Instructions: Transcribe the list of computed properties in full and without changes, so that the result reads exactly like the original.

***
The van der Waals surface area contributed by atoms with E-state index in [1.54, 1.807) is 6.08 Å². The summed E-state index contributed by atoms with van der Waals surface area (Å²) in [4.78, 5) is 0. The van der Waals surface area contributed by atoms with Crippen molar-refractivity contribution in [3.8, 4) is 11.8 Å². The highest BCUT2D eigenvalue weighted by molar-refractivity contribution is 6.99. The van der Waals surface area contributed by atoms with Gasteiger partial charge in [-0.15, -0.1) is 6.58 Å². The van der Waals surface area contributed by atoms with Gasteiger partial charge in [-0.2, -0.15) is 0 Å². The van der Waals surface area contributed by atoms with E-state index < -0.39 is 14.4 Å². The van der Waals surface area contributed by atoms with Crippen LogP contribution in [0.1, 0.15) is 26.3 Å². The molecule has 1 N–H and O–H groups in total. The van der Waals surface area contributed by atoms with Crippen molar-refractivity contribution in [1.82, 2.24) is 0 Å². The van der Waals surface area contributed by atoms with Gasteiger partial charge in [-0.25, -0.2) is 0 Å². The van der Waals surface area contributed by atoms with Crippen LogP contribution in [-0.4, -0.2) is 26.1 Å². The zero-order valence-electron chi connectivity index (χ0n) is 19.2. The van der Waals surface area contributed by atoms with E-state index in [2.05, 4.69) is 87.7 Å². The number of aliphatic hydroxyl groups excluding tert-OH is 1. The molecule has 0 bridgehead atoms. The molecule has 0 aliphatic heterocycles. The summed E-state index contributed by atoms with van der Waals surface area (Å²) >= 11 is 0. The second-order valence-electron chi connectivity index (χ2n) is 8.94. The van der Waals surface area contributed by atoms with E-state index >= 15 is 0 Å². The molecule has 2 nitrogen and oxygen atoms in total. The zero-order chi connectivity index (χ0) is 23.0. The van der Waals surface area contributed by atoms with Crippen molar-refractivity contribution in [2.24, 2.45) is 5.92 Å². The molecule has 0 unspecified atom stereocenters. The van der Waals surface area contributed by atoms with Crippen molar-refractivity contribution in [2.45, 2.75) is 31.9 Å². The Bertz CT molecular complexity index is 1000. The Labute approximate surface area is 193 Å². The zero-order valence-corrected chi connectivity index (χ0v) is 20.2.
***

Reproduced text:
The van der Waals surface area contributed by atoms with E-state index in [1.54, 1.807) is 6.08 Å². The summed E-state index contributed by atoms with van der Waals surface area (Å²) in [4.78, 5) is 0. The van der Waals surface area contributed by atoms with Crippen molar-refractivity contribution in [3.8, 4) is 11.8 Å². The highest BCUT2D eigenvalue weighted by molar-refractivity contribution is 6.99. The van der Waals surface area contributed by atoms with Gasteiger partial charge in [-0.15, -0.1) is 6.58 Å². The van der Waals surface area contributed by atoms with Gasteiger partial charge in [-0.2, -0.15) is 0 Å². The van der Waals surface area contributed by atoms with E-state index < -0.39 is 14.4 Å². The van der Waals surface area contributed by atoms with Crippen LogP contribution in [0.1, 0.15) is 26.3 Å². The molecule has 1 N–H and O–H groups in total. The van der Waals surface area contributed by atoms with Crippen molar-refractivity contribution in [1.82, 2.24) is 0 Å². The van der Waals surface area contributed by atoms with Gasteiger partial charge in [-0.25, -0.2) is 0 Å². The van der Waals surface area contributed by atoms with Crippen LogP contribution in [-0.4, -0.2) is 26.1 Å². The zero-order valence-electron chi connectivity index (χ0n) is 19.2. The van der Waals surface area contributed by atoms with E-state index in [2.05, 4.69) is 87.7 Å². The number of aliphatic hydroxyl groups excluding tert-OH is 1. The molecule has 0 bridgehead atoms. The molecule has 0 aliphatic heterocycles. The summed E-state index contributed by atoms with van der Waals surface area (Å²) >= 11 is 0. The second-order valence-electron chi connectivity index (χ2n) is 8.94. The van der Waals surface area contributed by atoms with E-state index >= 15 is 0 Å². The molecule has 2 nitrogen and oxygen atoms in total. The zero-order chi connectivity index (χ0) is 23.0. The van der Waals surface area contributed by atoms with Crippen molar-refractivity contribution in [2.24, 2.45) is 5.92 Å². The molecule has 0 unspecified atom stereocenters. The van der Waals surface area contributed by atoms with Crippen molar-refractivity contribution in [2.45, 2.75) is 31.9 Å². The Bertz CT molecular complexity index is 1000. The Labute approximate surface area is 193 Å². The zero-order valence-corrected chi connectivity index (χ0v) is 20.2.